Your only weapon is a chorus of hosannas against a garrison of centurions?  We just don’t get why God acts in the way God does!  In our current Bible study, we’ve been reading the kingdom parables of Jesus from the 13th chapter of the gospel according to Matthew.  We’ve been using a guide written by a catholic priest named Robert Farrar Capon and his book is called, “Parables of the Kingdom, Jesus’ left-handed approach to a wrong-headed world.”  Not to belittle any left-handed people, but Capon’s point is that there is direct, right-handed power, power like Pilate shows in riding into Jerusalem on a horse of war, backed by the full might of Rome.  Then there’s left-handed power, a mysterious, unexpected, unimagined power that comes out of nowhere, looking like nothing consequential, like a man riding a donkey, trailed by a bunch of nobodies, riding to his death, but in dying and being resurrected to life, declaring a power that nothing in this world could even comprehend or conceive of.  When people ask where is God in all this, they’re looking for a right-handed answer, a direct power answer.  But what we get is this left-handed answer, this mystery of sacrificial love, this weakness that is stronger than death.  The answer to the question, where is God in all this, may not be obvious, may not be what we expect, but it’s there, in mystery, in weakness, in suffering, in solidarity, in the shadows of the valleys of death, and it promises something more profound than just relief from our current problems, it promises resurrection.

The entry into Jerusalem was the beginning of the end.  And it’s still going on. Much of the world doesn’t even know it yet.  But we see signs of it everywhere. We see it in people like the front line health care workers who risk their own lives in trying to save the lives of others, in those who work tirelessly to keep our basic necessities on the store shelves so that we can try to live as normal as lives as possible, in those who still go to work in seniors’ homes and care centres, who put themselves at risk so that those who cannot even be visited by their families, can still know compassion and care in their lives.

Jesus signalled the beginning of the end of the old way of life.  He opened up the path of possibility and invites us to walk through.  So, what about us, what about you and me?  Can we think of where we have chosen to exercise our power and our dominion? where love and grace, compassion and mercy need to prevail?  Can we believe that instead of power and dominion and control, God invites us to a vulnerability, to a weakness, to even being conquered so that love may ultimately conquer hate, so that hope may ultimately conquer despair and so that life may ultimately conquer death?  Do we need to repent of how we try to control our relationships and how often in the doing, we hurt those whom we love the most?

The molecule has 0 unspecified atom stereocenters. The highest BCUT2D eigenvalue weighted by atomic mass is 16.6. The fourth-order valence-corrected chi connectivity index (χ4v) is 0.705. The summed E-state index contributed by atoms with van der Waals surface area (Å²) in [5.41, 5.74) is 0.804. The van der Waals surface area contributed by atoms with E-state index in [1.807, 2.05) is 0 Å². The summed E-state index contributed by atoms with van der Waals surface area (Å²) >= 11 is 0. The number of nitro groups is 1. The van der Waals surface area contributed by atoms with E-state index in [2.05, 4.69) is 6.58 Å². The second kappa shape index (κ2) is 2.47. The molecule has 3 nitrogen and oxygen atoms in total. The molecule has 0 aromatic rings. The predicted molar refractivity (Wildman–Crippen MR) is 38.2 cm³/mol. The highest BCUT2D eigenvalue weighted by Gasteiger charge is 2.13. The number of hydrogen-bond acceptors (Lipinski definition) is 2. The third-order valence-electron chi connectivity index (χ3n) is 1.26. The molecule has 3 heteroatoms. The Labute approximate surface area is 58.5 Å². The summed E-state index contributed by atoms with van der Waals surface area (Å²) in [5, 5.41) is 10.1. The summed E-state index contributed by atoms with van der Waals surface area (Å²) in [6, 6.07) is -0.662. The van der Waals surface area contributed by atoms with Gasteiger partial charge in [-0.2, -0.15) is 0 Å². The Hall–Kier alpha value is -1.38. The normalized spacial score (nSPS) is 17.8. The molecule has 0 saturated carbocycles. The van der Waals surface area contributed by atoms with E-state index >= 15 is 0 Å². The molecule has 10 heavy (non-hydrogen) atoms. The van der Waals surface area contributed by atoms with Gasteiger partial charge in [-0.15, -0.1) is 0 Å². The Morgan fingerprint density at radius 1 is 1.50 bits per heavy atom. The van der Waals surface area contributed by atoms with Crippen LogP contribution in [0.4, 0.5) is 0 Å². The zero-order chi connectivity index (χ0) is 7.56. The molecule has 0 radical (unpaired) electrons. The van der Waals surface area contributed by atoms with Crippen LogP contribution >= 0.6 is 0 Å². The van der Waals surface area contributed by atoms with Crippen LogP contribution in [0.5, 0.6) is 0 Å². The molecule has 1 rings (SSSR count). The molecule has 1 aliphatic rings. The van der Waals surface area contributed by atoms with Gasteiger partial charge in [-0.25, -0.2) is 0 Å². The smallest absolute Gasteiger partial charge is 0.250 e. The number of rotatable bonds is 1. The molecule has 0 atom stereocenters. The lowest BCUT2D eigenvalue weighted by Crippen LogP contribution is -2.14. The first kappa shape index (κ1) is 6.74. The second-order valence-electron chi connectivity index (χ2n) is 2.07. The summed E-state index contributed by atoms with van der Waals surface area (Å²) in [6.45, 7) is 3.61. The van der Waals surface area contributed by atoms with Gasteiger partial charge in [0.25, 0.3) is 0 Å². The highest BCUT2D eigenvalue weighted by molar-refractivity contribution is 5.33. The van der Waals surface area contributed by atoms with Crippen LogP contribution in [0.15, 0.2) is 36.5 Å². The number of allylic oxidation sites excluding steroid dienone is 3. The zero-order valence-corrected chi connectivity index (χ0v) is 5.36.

It’s a long week coming up and for Jesus its going to get a lot worse before it gets better.  But I’ll tell you a little secret.  Love wins out in the end; God wins out in the end. Jesus Christ, the Son of God, the love of God embodied in the flesh, wins in the end. And for the powers and principalities of the world, it is the beginning of the end.

Friends, at the beginning of this holiest of weeks, as we approach the cross and as we anticipate the empty tomb, may we know that for resurrection to happen, something must die and for it to happen in us, something must die in us.  So may the love of God for us in Jesus his Son, signal the beginning of the end in us of all that keeps us from knowing and experiencing and embodying the kingdom of God, in us and through us.

And to God be the glory, now and forevermore, Amen.

Written by Rev. Victor Kim and preached at Richmond Presbyterian Church on April 5, 2020 without members present due to Covid-19  pandemic. Streamed online.